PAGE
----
Artificial Intelligence & Machine Learning , Next-Generation Technologies & Secure Development

UK Supreme Court Says AI Can't Patent Inventions

Court Says Only a 'Person' Can Be an Inventor
UK Supreme Court Says AI Can't Patent Inventions
The U.K. Supreme Court says AI creations can't obtain intellectual property protection. (Image: Shutterstock)

The U.K.'s highest court on Wednesday affirmed that an artificial intelligence system cannot be granted ownership of patents.

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Missouri inventor and AI researcher Stephen Thaler in 2018 filed to obtain two patent rights for ideas generated by his AI system Dabus from the U.K.'s Intellectual Property Office. The agency in 2019 denied the patent on the ground that an inventor must be a person or group of persons.

Following the 2019 IPO verdict, Thaler appealed against the agency at the U.K. Supreme Court, which sided with the IPO.

Dabus "is not a person, let alone a natural person and it did not devise any relevant invention," wrote Justice David Kitchin in a unanimous decision from a five-judge panel. "It is not and never was an 'inventor.'"

Under the 1977 British Patents Act, applicants are required to identify any "person or persons" as the inventor. While making the application for his two patents titled "food container," and "devices and methods for attracting enhanced attention," Thaler stated that he personally was not the inventor and named his AI system as the sole owner of the patent.

The IPO failed his applications on two grounds: that Dabus was not a person and thereby cannot be the inventor under the law and that by making the AI system the sole owner, Thaler was not entitled to apply for the patents.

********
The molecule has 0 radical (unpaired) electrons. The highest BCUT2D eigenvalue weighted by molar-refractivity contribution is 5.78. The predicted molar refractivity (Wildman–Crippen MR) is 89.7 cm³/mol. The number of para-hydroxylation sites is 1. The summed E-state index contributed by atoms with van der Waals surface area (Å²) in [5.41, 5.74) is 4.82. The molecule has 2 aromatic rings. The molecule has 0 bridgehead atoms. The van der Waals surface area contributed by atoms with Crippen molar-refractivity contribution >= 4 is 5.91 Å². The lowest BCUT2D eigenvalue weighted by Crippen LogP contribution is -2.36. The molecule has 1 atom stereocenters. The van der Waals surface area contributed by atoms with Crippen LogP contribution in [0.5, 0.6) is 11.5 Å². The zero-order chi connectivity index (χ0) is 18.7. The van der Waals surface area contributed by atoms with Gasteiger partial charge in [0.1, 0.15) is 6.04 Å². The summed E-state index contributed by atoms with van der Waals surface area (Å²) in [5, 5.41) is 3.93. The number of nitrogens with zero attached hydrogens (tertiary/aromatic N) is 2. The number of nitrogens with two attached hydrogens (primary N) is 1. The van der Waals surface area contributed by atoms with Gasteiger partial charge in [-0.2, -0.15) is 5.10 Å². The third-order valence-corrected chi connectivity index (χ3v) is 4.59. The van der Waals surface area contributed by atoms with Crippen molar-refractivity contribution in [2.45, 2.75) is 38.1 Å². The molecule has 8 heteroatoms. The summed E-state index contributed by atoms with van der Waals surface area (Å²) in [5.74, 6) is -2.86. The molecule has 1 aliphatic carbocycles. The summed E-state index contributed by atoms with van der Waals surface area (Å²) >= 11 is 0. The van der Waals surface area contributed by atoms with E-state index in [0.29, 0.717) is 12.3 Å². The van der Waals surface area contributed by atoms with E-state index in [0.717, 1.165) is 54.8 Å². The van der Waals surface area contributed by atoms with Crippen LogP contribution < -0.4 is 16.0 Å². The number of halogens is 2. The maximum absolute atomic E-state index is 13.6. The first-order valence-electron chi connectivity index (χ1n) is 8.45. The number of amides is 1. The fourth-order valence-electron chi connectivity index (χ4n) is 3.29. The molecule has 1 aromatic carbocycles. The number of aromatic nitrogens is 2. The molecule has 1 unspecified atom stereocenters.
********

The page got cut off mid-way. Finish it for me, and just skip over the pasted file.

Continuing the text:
The U.K. Supreme Court echoed the IPO's conclusions, also turning down Thaler's argument that he has property rights in the products of his AI machine, just as a farmer owns the calf birthed by their cow. "We are not concerned here with a new item of tangible property produced by an existing item of tangible property," Kitchin wrote. There is no principled basis for applying the property law doctrine of accession to "concepts for new and non-obvious devices and methods" generated by AI.

An IPO spokesman said the office welcomes the judicial decision, adding that the government had opened a consultation in 2021 on whether IP protection should be available for AI creations. "The response concluded that there should be no legal change to U.K. patent law now, and noted that many share the view that any future change would need to be at an international level," said the spokesman.

Wednesday's U.K. Supreme Court decision arises from the U.K.'s legal framework being "rooted in historical context," Nick White, partner at law firm Charles Russell, said.

The latest decision mean that as developments in artificial intelligence progress rapidly, the existing law might not recognize an AI system as an inventor or as being capable of owning intellectual property.

"Change may be on the horizon, but it will most likely come from the policymakers rather than the judges," White said.

Thaler received similar results in the United States, after the Supreme Court in Washington in April declined to hear his challenge to a lower court's ruling saying that existing statute requires inventors to be natural persons.

Since AI systems heavily rely on scraped data, some of which is protected by copyright, its developers have often run into trouble under the intellectual property law.

A U.S. federal court in August turned down Thaler's challenge to a Copyright Office decision not to extend its protections against an image he had created using AI. The Copyright Office has opened an inquiry into copyright issues raised by generative AI.

In the U.K., Getty Images filed a copyright infringement case against British startup StabilityAI's Stable Diffusion, which can automatically generate images. In a lawsuit filed with the High Court of London, Getty alleged that StabilityAI had used its copyright-protected images as data input to train the image-making algorithm.

The U.K., which has taken a pro-AI stance over the years, is looking to relax existing copyrights rule. In 2022, the government opened a public consultation on AI and copyrights to relax existing regulations.

The key areas of this consultation include determining if computer-generated content without a human author needs copyrights, exempting data mining from the scope of the law and allowing patents for AI-generated inventions.

About the Author

Akshaya Asokan

Akshaya Asokan

Senior Correspondent, ISMG

Asokan is a U.K.-based senior correspondent for Information Security Media Group's global news desk. She previously worked with IDG and other publications, reporting on developments in technology, minority rights and education.

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